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|Kaiser Nurses Protest Cuts in Pediatrics||| Print ||
|Thursday, 30 August 2012 16:23|
PHOTO BY AMY SYLVESTRI
Nurses protested at Kaiser in Hayward last week.
By Amy Sylvestri
San Leandro Times
“Kaiser, Kaiser, be good. Keep pediatrics like you should,” chanted a few dozen protesters outside of the Kaiser Hospital in Hayward last Wednesday afternoon.
The protesters from the California Nurses’ Association (CNA) called attention to what is going to happen to the inpatient pediatrics unit at the Hayward hospital when Kaiser opens its new medical center in San Leandro.
In the next two years, the Hayward facility will close and overnight hospitalization of pediatric patients will only be available in Kaiser’s Oakland, Santa Clara, or Roseville hospitals – a commute that the CNA says will be a hardship on a family with a sick child – so the CNA is fighting to keep Hayward inpatient pediatrics open.
“The reality is that they are taking away a service to the families of this area,” said Liz Jacobs, a nurse with the CNA. “The nurses are very concerned. Kaiser is basically saying, ‘Look, you are going to have to drive for care.’ This is one of the most profitable hospital chains in the country, they can afford to keep the same level of care.”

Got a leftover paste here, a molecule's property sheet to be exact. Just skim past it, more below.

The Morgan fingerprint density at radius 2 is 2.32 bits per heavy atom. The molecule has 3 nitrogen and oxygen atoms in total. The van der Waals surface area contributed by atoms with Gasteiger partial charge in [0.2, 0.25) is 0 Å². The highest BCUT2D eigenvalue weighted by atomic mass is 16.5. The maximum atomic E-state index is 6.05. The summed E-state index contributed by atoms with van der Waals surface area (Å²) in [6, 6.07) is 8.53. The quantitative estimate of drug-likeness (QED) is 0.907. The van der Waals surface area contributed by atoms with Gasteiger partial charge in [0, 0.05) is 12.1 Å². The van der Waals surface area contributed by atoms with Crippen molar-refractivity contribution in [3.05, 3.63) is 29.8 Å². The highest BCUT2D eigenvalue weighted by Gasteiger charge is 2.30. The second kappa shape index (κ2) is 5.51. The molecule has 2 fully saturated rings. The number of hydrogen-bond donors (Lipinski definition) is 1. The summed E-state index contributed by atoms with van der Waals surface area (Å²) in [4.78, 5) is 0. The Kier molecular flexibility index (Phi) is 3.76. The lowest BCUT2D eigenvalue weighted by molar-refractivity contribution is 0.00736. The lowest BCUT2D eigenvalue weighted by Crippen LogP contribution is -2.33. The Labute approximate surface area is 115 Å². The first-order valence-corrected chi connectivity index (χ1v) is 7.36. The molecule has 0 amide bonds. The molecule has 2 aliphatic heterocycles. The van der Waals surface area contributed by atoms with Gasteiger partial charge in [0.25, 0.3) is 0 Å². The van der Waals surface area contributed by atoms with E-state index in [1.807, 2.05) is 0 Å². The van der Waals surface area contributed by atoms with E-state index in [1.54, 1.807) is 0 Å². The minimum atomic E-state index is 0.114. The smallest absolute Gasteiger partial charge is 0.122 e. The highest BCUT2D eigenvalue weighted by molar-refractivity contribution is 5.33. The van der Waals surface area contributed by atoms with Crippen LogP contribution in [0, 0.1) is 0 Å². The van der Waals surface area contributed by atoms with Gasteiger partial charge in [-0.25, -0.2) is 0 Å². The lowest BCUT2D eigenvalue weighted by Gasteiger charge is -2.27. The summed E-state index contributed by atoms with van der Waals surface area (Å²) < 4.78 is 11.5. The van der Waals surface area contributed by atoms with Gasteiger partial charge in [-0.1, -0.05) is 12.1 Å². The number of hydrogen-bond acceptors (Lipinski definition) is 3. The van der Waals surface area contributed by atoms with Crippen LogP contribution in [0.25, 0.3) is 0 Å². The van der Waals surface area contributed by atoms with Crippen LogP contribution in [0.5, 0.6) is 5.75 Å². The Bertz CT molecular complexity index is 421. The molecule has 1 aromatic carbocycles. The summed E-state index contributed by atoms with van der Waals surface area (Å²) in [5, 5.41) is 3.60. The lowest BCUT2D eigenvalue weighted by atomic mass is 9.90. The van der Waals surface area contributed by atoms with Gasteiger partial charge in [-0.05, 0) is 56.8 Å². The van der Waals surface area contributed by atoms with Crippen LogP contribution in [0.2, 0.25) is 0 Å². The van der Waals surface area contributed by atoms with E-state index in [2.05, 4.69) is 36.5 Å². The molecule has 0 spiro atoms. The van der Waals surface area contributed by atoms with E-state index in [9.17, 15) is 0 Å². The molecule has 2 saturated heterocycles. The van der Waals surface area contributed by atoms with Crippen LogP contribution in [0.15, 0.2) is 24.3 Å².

Jacobs says that about 1,000 kids are hospitalized at the Hayward Kaiser hospital each year.
Kaiser says more beds will be added to the Oakland inpatient pediatrics unit to make up for losing the Hayward beds – the Oakland facility will have 35 beds and the Hayward facility currently has 20 beds.
In a written statement from Colleen McKeown, a Kaiser nurse and senior vice president, she calls the CNA campaign “irresponsible” and emphasized that young patients will still see their same doctor for checkups.
The new San Leandro Kaiser will have a labor and delivery unit and an emergency unit that is fully equipped to handle younger patients, who can then be transferred to the Oakland hospital. An outpatient pediatrics clinic is also planned for the new San Leandro hospital.
McKeown said that plans to consolidate pediatrics services is a good thing – with specialists and the latest technology all under one roof.
Jacobs said the consolidation of services at a handful of locations is precisely what the CNA is opposing and that, even with more beds, the Oakland facility will be strained and some patients might even have to go to a Kaiser hospital even farther away.
“That is a model of care that is of concern for nurses – focusing on profitable specialty care while having hospitalization at fewer locations, locations that are already very busy,” said Jacobs.
The CNA is planning another protest at Kaiser Hayward in late September.